There are two particularly interesting features in this anthology. The first is the section “In Dialogue”, which collects seven remarkable conversations on the subject. As such, co-editors Malashri Lal and Namita Gokhale talk about “Sita’s Voice”; Sonal Mansingh, Indira Goswami, Madhu Kishwar, Nilimma Devi and Madhureeta Anand offer their differing takes on Sita; and, rounding it out, is Nina Paley, the creator of the tragic-comic animated Sita Sings the Blues. The other interesting feature is Aman Nath’s collection and commentary on “Sita in Victorian Indian Prints”. Nath takes us through the evolutionary trajectory of Sita as nayika, the beautiful young heroine, to the Raja Ravi Varma-endorsed mould for the “pan-Indian, head covered, sari-clad woman”; parallel to this is the shift in background from the exilic life in the forest to her life in Ravan’s Ashok-vatika, and how this likewise marked a shift in the “academic modeling” of portrait paintings. For instance, it is interesting to see Sita feeding pigeons and deer in one slide, and then sitting like a model in a government art college in the next. But perhaps most fascinating is Sita’s portrayal as ardhanarishwara, or Shiva as both man and woman, which in spite of all its loaded symbolism cannot fail to make one laugh – Sita sitting on a throne, her man’s chest half covered, her half-moustache flaunted like a powerful weapon.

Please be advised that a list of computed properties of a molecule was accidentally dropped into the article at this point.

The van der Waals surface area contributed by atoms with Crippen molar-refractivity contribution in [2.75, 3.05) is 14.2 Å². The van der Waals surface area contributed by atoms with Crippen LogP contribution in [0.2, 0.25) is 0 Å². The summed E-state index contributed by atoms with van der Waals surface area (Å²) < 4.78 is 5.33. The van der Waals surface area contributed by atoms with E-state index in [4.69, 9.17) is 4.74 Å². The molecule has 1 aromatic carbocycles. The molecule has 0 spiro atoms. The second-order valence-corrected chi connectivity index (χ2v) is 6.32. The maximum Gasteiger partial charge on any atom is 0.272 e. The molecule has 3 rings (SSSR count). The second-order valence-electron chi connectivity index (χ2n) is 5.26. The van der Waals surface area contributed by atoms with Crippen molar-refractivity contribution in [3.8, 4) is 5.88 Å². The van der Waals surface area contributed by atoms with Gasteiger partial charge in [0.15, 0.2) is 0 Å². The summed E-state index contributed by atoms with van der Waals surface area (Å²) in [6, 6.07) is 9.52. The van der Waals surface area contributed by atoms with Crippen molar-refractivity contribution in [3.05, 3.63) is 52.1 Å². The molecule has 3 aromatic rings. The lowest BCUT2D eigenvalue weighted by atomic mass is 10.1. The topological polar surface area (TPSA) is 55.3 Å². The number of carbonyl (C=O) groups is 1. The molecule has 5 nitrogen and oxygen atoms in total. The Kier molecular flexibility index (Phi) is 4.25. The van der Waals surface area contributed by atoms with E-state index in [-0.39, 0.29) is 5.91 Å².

There is an old Bengali saying that, in Bengal, the language’s dialect changes every hundred kilometres. It would not be too much of an exaggeration to apply the same variability about the different ‘versions’ of the Ramayana. In a full section devoted to this subject, Mandakranta Bose writes about the portrayal of Sita in two Bengali versions of the epic, while arguing that it was Tulsidas’s Ramacharitmanas that “transformed” the strong and independent Sita “into a model of obedience and dependency”. Elsewhere in this section, Meenakshi Faith Paul writes about Sita in the Ramayana of the Pahari languages, the Lok Ramain; D Rama Raju likewise discusses the Telegu version, in which Ram breaks into a refrain of sorts about the “identification marks” on Sita that Hanuman should watch for; G K Das looks at the interesting departures in the Oriya version of the epic. Finally, Navaneeta Dev Sen’s Sita is an “essential orphan”, who sings the same words in almost every version of the epic: “I have no father/ I have no mother/ I was found at the tip of a plough/ I don’t know who my parents are …” She lives amongst us today, as Dev Sen argues, as “the child bride”.